• 2. These appliances offer a pragmatic approach to security, integration, and intelligent application delivery as purpose-built, easy-to-consume, and easy-to-use products. WebSphere DataPower Appliances help you take advantage of the value of existing infrastructure investments and help reduce total cost of ownership. This IBM Redpaper™ publication provides a summary of the WebSphere appliances, including core functions and add-ons. The paper discusses the features of the appliances, use cases, and strategic impact for decision makers and architects.Service gateway appliance (XG45) IBM DataPower previously included the following major appliances: XS40 designed for “edge of network” security XI50 integration appliance XB60 for B2B The XS40 was a capable security device, but clients asked for an entry-level appliance to use as an “SOA gateway.” The XG45 is a response to that client request, which is signified in part by the naming of the appliance. With the XG45, the letter is changed from S for Security to G for Gateway. The XG45 fulfills the role of an upgraded XS40 and provides an entry-level variant of the XI50. The XG45 includes the previous security features, such as the IBM Tivoli® Access Manager client, which was an option with the XS40. The XG45 also handles multiple protocols (such as JMS, WebSphere MQ, and FTP) and includes an optional Data Integration Module that enables non-XML processing with PKCS7 cryptography. The XG45 (Figure 1 on page 8) occupies the DMZ and authorizes traffic to services in the secure zone. The XG45 adds a security enforcement point and provides entry-level SOA functionality.2 Strategic Overview of WebSphere Appliances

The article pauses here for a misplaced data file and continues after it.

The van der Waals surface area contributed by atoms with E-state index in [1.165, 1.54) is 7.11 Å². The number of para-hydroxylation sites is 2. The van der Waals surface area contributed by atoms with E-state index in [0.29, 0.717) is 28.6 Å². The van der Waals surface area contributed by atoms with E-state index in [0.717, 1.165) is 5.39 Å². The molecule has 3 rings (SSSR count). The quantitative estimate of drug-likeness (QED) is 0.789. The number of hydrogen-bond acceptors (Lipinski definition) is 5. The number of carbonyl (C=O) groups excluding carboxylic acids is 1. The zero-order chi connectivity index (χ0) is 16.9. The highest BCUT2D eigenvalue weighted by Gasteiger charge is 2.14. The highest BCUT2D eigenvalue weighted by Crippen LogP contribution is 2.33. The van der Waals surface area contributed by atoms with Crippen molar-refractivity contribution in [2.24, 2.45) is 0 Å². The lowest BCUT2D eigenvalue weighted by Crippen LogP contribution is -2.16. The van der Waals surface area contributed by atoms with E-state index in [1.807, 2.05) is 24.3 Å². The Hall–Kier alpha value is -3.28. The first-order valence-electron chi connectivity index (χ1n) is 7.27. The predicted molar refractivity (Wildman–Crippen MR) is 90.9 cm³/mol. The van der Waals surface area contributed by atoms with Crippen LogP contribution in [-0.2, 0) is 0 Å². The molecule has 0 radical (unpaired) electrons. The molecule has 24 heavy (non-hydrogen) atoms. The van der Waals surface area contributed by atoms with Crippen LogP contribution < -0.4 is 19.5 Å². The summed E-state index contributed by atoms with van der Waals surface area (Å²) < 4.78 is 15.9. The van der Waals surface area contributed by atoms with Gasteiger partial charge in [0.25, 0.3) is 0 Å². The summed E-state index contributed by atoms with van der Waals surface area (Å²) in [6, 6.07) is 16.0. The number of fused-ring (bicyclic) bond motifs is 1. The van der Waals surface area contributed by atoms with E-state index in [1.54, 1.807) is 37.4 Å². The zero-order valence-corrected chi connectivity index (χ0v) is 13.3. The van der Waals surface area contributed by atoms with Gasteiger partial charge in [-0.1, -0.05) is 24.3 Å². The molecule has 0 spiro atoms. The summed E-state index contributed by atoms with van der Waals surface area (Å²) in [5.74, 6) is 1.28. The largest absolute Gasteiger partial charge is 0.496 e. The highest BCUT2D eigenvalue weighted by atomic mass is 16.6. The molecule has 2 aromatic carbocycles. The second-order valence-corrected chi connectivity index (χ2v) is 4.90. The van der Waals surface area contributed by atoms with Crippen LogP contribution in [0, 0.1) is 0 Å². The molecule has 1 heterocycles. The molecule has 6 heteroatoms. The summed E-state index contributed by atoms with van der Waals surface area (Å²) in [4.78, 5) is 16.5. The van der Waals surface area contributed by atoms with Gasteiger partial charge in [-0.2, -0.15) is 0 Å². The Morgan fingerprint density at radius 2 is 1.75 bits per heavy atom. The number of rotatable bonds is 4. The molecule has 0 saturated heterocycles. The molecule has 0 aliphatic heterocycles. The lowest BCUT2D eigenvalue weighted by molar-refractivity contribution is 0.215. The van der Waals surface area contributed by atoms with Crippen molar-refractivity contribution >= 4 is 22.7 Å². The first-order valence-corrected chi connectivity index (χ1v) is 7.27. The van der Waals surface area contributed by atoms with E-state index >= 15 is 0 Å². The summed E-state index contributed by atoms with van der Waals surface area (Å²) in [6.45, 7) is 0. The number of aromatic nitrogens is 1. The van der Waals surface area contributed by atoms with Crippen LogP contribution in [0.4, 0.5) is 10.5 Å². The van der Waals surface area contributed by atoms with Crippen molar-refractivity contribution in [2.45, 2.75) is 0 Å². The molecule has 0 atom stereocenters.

• 3. The XG45 provides benefits in the following use cases: Providing authorized web services and applying security constraints Supporting authorized web applications and providing access control Performing dynamic routing based on almost any part of incoming messages or the accompanying metadata Transforming non-XML messages (with the optional Data Integration Module) into formats more easily understood by back-end services, providing secure, sanitized, validated, and safe input for those service Threat protection (denial of service, SQL injection, and so on) Maintenance of service level agreements (SLAs) using monitorsIntegration appliances (XI52, XI50B, and XI50Z) The DataPower integration appliances (XI52, XI50B, XI50Z) are the core of the WebSphere DataPower Appliances offering. The XI series of appliances are deployed successfully at thousands of client sites worldwide. The appliance processes large numbers of service requests that would not be possible without its capabilities. Integration appliances deliver message transformation, integration, and routing functions in a dedicated network device, cutting operational costs and improving performance. Integration appliances can do everything that the XG45 can do but in the larger 7199/9005 2U chassis (shown in Figure 2 on page 9). Thus, they have more resources, such as memory, available to help them perform their role. In addition, integration appliances have access to certain protocols, such as SFTP, MQFTE, Tibco EMS, and IBM IMS™. Integration appliances can use Applications Optimization (including self-load balancing). Integration appliances provide benefits in the following use cases: Serving as a secure FTP gateway to a private network using SFTP Providing security, threat protection, and AAA to an MQFTE integration Bridging solutions that use Tibco EMS and the IBM queuing systems, such as WebSphere MQ Providing a fast, secure web services gateway to an IMS Strategic Overview of WebSphere Appliances 3